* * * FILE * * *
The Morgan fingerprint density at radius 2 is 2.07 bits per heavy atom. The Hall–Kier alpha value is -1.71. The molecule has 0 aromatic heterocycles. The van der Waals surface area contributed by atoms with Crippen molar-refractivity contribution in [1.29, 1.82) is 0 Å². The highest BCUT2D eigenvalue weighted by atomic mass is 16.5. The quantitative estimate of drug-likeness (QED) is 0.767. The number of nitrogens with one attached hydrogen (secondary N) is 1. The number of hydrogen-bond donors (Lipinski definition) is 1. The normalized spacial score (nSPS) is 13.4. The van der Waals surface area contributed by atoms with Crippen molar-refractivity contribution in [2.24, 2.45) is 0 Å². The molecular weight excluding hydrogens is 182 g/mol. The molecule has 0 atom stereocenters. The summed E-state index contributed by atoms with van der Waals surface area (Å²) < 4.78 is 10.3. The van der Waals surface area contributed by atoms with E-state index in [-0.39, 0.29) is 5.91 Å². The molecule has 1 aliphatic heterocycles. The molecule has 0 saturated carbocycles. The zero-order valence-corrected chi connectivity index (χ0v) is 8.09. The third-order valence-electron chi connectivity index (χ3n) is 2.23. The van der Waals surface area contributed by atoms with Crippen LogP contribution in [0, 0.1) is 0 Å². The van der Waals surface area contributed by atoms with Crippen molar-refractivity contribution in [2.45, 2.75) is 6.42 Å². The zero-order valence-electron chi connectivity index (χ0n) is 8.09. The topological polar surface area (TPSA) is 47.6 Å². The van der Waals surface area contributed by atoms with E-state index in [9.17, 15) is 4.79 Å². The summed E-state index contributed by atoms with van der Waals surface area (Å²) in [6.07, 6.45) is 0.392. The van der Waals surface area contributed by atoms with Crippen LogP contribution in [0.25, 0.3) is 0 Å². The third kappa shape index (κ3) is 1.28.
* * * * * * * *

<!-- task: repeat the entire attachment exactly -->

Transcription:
The Morgan fingerprint density at radius 2 is 2.07 bits per heavy atom. The Hall–Kier alpha value is -1.71. The molecule has 0 aromatic heterocycles. The van der Waals surface area contributed by atoms with Crippen molar-refractivity contribution in [1.29, 1.82) is 0 Å². The highest BCUT2D eigenvalue weighted by atomic mass is 16.5. The quantitative estimate of drug-likeness (QED) is 0.767. The number of nitrogens with one attached hydrogen (secondary N) is 1. The number of hydrogen-bond donors (Lipinski definition) is 1. The normalized spacial score (nSPS) is 13.4. The van der Waals surface area contributed by atoms with Crippen molar-refractivity contribution in [2.24, 2.45) is 0 Å². The molecular weight excluding hydrogens is 182 g/mol. The molecule has 0 atom stereocenters. The summed E-state index contributed by atoms with van der Waals surface area (Å²) < 4.78 is 10.3. The van der Waals surface area contributed by atoms with E-state index in [-0.39, 0.29) is 5.91 Å². The molecule has 1 aliphatic heterocycles. The molecule has 0 saturated carbocycles. The zero-order valence-corrected chi connectivity index (χ0v) is 8.09. The third-order valence-electron chi connectivity index (χ3n) is 2.23. The van der Waals surface area contributed by atoms with Crippen LogP contribution in [0, 0.1) is 0 Å². The van der Waals surface area contributed by atoms with Crippen molar-refractivity contribution in [2.45, 2.75) is 6.42 Å². The zero-order valence-electron chi connectivity index (χ0n) is 8.09. The topological polar surface area (TPSA) is 47.6 Å². The van der Waals surface area contributed by atoms with E-state index in [9.17, 15) is 4.79 Å². The summed E-state index contributed by atoms with van der Waals surface area (Å²) in [6.07, 6.45) is 0.392. The van der Waals surface area contributed by atoms with Crippen LogP contribution in [0.25, 0.3) is 0 Å². The third kappa shape index (κ3) is 1.28.